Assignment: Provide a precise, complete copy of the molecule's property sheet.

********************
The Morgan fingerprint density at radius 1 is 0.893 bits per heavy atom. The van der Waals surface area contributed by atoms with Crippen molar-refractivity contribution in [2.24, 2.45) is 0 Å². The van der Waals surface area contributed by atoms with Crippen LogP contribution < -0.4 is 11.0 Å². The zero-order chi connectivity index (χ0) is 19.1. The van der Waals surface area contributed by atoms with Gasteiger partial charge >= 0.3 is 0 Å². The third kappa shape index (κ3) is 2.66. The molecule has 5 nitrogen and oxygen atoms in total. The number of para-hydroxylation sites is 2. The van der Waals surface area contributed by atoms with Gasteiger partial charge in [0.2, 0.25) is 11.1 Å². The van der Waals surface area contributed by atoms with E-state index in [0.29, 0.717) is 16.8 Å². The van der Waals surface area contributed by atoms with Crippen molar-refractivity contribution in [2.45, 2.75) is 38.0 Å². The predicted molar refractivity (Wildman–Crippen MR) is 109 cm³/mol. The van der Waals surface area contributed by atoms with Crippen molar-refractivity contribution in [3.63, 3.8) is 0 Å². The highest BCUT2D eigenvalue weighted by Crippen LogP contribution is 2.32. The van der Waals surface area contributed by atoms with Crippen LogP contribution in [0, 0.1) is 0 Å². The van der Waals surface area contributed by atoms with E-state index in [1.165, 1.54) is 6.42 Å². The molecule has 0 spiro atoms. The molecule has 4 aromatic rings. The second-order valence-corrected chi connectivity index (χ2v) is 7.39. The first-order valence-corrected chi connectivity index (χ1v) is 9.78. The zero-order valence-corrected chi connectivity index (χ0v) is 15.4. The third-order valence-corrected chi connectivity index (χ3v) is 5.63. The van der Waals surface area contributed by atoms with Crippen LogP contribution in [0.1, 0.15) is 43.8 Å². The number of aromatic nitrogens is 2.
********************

The Morgan fingerprint density at radius 1 is 0.893 bits per heavy atom. The van der Waals surface area contributed by atoms with Crippen molar-refractivity contribution in [2.24, 2.45) is 0 Å². The van der Waals surface area contributed by atoms with Crippen LogP contribution < -0.4 is 11.0 Å². The zero-order chi connectivity index (χ0) is 19.1. The van der Waals surface area contributed by atoms with Gasteiger partial charge >= 0.3 is 0 Å². The third kappa shape index (κ3) is 2.66. The molecule has 5 nitrogen and oxygen atoms in total. The number of para-hydroxylation sites is 2. The van der Waals surface area contributed by atoms with Gasteiger partial charge in [0.2, 0.25) is 11.1 Å². The van der Waals surface area contributed by atoms with E-state index in [0.29, 0.717) is 16.8 Å². The van der Waals surface area contributed by atoms with Crippen molar-refractivity contribution in [2.45, 2.75) is 38.0 Å². The predicted molar refractivity (Wildman–Crippen MR) is 109 cm³/mol. The van der Waals surface area contributed by atoms with Crippen molar-refractivity contribution in [3.63, 3.8) is 0 Å². The highest BCUT2D eigenvalue weighted by Crippen LogP contribution is 2.32. The van der Waals surface area contributed by atoms with Crippen LogP contribution in [0, 0.1) is 0 Å². The van der Waals surface area contributed by atoms with E-state index in [1.165, 1.54) is 6.42 Å². The molecule has 0 spiro atoms. The molecule has 4 aromatic rings. The second-order valence-corrected chi connectivity index (χ2v) is 7.39. The first-order valence-corrected chi connectivity index (χ1v) is 9.78. The zero-order valence-corrected chi connectivity index (χ0v) is 15.4. The third-order valence-corrected chi connectivity index (χ3v) is 5.63. The van der Waals surface area contributed by atoms with Crippen LogP contribution in [0.1, 0.15) is 43.8 Å². The number of aromatic nitrogens is 2.